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Brexit? Done! Post-Brexit EU Trade Deal? Done! Tying-off Remaining Odds & Ends? Erm…

1653-days after the UK held a referendum giving Britons their first opportunity to vote on EU membership, the Conservative government of the United Kingdom has succeeded in Brexiting from the European Union and agreeing a basic free trade deal allowing mostly uninterrupted trade to continue between the two European neighbours.

While the timeframe (4.5-years!) seems a long time, keep in mind that it takes two to tango and that the EU seemingly did everything in its power to delay Brexit and a post-Brexit trade deal, and it only relented when British politicians showed the strength and resolve to get the job done.

Very noteworthy is that every time the UK government seemed to dither or lose confidence, the EU quickly ramped-up their effort to quash Brexit and the post-Brexit trade deal that followed-on a year later.

“Every day we teach others how to treat us.”

Indeed! Therefore, European Union leaders have taught United Kingdom leaders to firmly and resolutely pursue all future goals with the EU and to never, ever, show weakness or indecision.

I hope that lesson has been learned by UK politicians. If it hasn’t, someone has been busy studying far less important matters.


As Expected, There Have Been Some Delays at the Ports

Of course, this was expected. How could it not occur when both sides spent 4.5-years bickering, rather than solving problems?

But, you get what you pay for.

Perhaps if we paid UK Parliamentarians double the remuneration we do now, we’d be twice as happy with them? Hmmm…

Minor gripes aside, the Conservative government of Prime Minister Boris Johnson has gotten the job done — and that, in the middle of an unprecedented Coronavirus pandemic! Well done, Boris!

Yes, some minor adjustments will be required. It’s been reported by the BBC that some Northern Ireland shipments have been turned back or refused, and UK residents will face more paperwork than ever if they want to visit the EU, especially if they want to bring their pets along.

In summary, the whole process could’ve been smoother, faster and more complete. But aside from the few things to be worked out, Brexit and its follow-on trade deal with the EU has been delivered as promised by the Prime Minister and his government.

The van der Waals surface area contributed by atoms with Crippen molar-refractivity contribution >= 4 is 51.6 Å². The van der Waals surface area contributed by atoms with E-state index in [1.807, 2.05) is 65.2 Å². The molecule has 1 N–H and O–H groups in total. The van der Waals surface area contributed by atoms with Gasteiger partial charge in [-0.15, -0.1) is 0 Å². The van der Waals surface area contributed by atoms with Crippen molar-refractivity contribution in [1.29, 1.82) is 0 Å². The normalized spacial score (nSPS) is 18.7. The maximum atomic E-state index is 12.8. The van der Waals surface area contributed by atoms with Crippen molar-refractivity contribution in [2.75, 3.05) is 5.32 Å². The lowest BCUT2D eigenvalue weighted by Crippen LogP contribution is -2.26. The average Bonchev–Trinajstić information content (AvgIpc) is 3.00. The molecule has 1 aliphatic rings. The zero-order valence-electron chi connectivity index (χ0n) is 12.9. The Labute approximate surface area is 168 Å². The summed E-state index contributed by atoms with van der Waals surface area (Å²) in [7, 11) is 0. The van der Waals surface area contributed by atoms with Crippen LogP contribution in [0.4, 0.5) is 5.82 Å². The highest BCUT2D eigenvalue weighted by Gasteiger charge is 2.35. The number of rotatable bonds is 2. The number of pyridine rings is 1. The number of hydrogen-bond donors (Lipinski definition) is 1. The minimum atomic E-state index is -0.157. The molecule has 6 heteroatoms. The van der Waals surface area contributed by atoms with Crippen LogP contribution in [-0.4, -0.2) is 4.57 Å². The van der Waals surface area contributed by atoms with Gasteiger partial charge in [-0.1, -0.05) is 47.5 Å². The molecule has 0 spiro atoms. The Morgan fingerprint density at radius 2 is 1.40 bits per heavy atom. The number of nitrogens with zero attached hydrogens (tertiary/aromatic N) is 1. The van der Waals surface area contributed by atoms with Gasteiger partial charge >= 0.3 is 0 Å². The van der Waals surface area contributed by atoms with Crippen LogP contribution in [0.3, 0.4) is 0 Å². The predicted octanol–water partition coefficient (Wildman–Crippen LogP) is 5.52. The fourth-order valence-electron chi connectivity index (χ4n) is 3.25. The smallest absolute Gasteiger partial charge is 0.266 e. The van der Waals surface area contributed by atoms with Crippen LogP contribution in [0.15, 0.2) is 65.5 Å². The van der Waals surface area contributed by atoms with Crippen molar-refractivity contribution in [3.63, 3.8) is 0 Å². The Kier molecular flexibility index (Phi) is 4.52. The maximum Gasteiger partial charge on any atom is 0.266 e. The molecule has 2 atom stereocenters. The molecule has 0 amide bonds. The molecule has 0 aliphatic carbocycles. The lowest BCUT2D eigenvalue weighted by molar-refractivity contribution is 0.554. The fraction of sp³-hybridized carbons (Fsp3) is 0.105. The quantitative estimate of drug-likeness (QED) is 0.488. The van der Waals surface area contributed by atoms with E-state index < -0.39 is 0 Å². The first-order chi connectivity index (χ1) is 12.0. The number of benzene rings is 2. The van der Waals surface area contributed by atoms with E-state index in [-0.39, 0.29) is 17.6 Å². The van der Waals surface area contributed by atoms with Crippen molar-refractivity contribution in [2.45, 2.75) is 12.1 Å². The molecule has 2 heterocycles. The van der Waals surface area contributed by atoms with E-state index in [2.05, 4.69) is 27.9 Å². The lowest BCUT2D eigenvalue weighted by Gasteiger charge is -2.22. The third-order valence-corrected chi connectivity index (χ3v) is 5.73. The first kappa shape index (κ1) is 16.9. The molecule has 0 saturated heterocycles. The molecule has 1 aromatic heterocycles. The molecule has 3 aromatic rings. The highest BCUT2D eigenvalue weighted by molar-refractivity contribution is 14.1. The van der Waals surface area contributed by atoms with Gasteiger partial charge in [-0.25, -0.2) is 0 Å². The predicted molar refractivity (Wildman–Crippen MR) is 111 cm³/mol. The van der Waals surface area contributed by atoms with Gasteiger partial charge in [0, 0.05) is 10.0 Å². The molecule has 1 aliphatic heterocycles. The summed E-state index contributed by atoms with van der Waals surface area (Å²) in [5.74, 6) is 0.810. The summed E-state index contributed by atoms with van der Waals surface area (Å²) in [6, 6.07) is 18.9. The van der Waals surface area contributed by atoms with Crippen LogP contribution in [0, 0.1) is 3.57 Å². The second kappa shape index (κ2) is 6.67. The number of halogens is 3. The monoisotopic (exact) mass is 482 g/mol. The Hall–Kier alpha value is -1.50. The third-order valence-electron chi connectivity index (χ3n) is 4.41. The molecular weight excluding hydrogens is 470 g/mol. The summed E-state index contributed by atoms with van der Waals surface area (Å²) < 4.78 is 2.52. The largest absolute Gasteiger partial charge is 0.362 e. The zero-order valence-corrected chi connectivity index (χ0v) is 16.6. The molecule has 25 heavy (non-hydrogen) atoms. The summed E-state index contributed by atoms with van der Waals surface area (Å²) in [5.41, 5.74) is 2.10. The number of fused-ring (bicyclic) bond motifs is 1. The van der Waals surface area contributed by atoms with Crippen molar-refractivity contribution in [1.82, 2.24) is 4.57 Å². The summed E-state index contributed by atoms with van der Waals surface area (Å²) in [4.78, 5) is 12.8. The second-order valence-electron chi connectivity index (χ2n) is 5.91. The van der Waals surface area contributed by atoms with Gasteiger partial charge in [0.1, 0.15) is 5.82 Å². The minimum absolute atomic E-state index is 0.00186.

Hearty Congratulations to Prime Minister Boris Johnson, to his Conservative Party, and to other Brexit Supporting UK Parliamentarians!

Rather than suffering a failure of statecraft, the leaders of the United Kingdom and the European Union got the job done in the middle of a massive COVID-19 pandemic and they deserve a huge round of applause and our undying gratitude!

Finally, the UK can begin to maximize its opportunities and again become a full partner in the world community of nations.

Finally, the UK can forge its own trade deals with other countries and blocs.

Finally, the UK can design its own foreign policy to benefit the interests of the United Kingdom and its people.

Finally, the UK can create its own domestic policies to benefit Britons and visitors to the United Kingdom.

Finally, the UK can renew and re-energize its relationships with the other Commonwealth of Nations countries.

And the UK can begin to concentrate on what works best for itself and its people, instead of having to clear everything with a foreign power, first.

Even while we’re still under the shadow of the horrible Coronavirus pandemic, its clear to see that the UK’s future is going to be bright and prosperous. Just give it a few months and we’ll see a reinvigorated country — one that no longer hesitates to reach for better and produce better than ever!


Now the UK can Get On With Building a Better Britain!